LONGWOOD MEDICAL AREA—The weather was on Medical Area Total Energy Plant (MATEP) employees’ minds during a Gazette visit to the power plant at the corner of Brookline Avenue and Francis Street Oct. 6.
“It’s getting chilly out,” workers in hard hats said, greeting each other in the reception area and as they got on the elevator.
The fact that the air noticeably brisker that morning than it has been in recent weeks was big news at the power plant, MATEP Accounts Manager Patricia Twomey told the Gazette. The thermometer dip means demand for steam is about to start climbing and demand for chilled water shrinking among MATEP’s clients—local medical institutions.
Donning a hardhat, protective glasses and earplugs, this reporter briefly toured the power plant’s operating floor. Towering machines—most painted a striking shade of blue and many sporting an impressive array of multicolor control panels and gauges—churned an whirred. They were carrying out MATEP’s regular business of heating, cooling and—via four natural gas turbines—providing energy for most of the area’s medical institutions.
During peak demand for its various services, MATEP has the capacity to send 250 million pounds of steam; 18.7 million ton-hours of chilled water; and 27 million kilowatt-hours of electricity through pipes running under the streets. Ton-hour and kilowatt-hour are standard measurements for forms of energy that can be stored for future distribution.
MATEP fuels over 11 million square feet of the LMA belonging to Brigham and Women’s Hospital; Children’s Hospital Boston; Beth Israel Deaconess Medical Center; the Dana-Farber Cancer Institute; the Joslin Diabetes Center; Harvard Medical School; and the Harvard School of Public Health.
“It means our customers can focus on their core business and don’t have to commit space for equipment like this,” Richard Kessel, CEO of MATEP, told the Gazette.
Having a professional institution focused on energy production nestled in among the area’s world-class medical centers also means MATEP can focus on energy efficiency, Kessel said. MATEP’s “greenness” comes from using the heat generated by the gas turbines to generate its steam, and using some of the steam it generated to run two of its turbines and its cooling system.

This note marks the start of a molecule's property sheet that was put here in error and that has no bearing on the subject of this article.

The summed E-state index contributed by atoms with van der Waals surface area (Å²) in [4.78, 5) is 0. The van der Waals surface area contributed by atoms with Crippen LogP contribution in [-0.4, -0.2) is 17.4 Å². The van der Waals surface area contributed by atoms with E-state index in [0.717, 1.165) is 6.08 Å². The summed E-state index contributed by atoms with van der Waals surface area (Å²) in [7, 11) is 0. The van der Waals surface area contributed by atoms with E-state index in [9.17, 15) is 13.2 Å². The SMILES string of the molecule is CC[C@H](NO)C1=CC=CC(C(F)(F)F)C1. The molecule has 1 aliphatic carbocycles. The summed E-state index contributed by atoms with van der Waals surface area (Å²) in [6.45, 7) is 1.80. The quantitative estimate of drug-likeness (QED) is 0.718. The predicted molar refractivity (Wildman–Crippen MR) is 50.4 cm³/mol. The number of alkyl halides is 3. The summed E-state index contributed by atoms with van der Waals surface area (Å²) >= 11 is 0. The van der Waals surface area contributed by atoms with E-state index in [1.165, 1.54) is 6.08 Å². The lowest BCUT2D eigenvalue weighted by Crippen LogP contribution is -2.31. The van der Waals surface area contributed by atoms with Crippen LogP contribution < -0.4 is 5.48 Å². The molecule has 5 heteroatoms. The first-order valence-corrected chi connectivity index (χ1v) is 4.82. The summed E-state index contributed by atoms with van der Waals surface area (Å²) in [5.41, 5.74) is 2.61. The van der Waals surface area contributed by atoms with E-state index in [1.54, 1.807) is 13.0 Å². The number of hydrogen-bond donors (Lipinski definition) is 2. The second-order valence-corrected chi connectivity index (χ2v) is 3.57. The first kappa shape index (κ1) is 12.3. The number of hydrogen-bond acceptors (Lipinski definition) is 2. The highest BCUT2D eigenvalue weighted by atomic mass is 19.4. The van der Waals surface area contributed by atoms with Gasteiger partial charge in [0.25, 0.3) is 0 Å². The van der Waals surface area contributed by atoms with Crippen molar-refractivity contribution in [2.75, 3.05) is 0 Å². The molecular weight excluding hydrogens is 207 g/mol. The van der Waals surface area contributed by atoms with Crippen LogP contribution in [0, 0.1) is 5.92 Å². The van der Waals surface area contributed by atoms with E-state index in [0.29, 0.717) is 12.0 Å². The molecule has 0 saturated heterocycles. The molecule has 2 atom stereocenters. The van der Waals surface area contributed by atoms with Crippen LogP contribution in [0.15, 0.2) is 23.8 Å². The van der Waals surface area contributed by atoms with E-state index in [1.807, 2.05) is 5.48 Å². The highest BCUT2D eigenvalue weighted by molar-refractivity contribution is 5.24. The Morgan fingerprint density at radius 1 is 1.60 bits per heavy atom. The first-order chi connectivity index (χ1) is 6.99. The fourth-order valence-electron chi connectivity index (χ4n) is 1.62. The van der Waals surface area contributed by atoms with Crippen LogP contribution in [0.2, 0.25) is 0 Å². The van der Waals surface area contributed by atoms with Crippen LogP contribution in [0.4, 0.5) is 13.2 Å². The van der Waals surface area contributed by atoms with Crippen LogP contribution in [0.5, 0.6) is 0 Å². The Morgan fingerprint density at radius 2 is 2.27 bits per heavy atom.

That “trigeneration” system means it is saving 40,207 metric tons of carbon, by the Environmental Protection Agency’s count, MATEP Communications Consultant Jim Cabot said. “That is equivalent to 26,859 cars,” he said.
Kessel said that MATEP is constantly looking to upgrade its environmental efficiency. He said that wind turbines are likely out of the question because “helicopters are constantly landing and it’s not windy enough.” But, he said, MATEP is keeping a close eye on cost of solar energy systems. “The price is starting to come down and be more attractive,” he said. “In the future…it could be beneficial.”
Adopting new technologies and “expanding with our customers” are two of MATEP’s main goals, especially since the power plant was purchased last year from NSTAR by a joint venture of Morgan Stanley Infrastructure and Veolia Energy North America, Kessel said. Veolia, which runs other similar plants in the Boston area, manages MATEP and has a 10 percent stake in the plant.
“In this location right now we have space for a certain amount of expansion. A remote, connected facility is also a possibility,” Kessel said. MATEP already operated at least one such facility, a satellite water chilling plant on the Harvard Medical School campus.
Kessel said he does not have any estimate right now for how much demand is likely to increase.
MATEP’s customers also rely on the regional electricity grid for some of their power, so MATEP does not know how much energy they currently use overall, he said. And future energy consumption trends could be affected by a number of factors, including the health of the economy and medical institutions’ changing priorities as health care reforms are enacted.
For now, though, MATEP will just keep chugging along. System redundancies—including back-up diesel generators if the natural gas turbines cannot meet demand—keep them running 24 hours a day, 365 days a year, Kessel said.
Prior to its purchase by Morgan Stanley, NSTAR bought the plant from Harvard University in 1998. According to MATEP’s website, the facility’s precursor was founded by Harvard in 1906 as a steam and electricity plant, and later converted to a heating and cooling plant when electricity became commercially available. Electricity was reintegrated into the mix in 1980 when Harvard and other local institutional partners teamed up to build MATEP. The current facility was opened in 1986.
MATEP was born out of “1970s oil prices,” Kessel said. The institutions recognized “they needed to drive their destiny more than they had in the past. The world gave them a signal, and they addressed it.”
Correction: The print and online versions of this story previously referred to MATEP’s gas turbines as liquid natural gas turbines. They are actually natural gas turbines.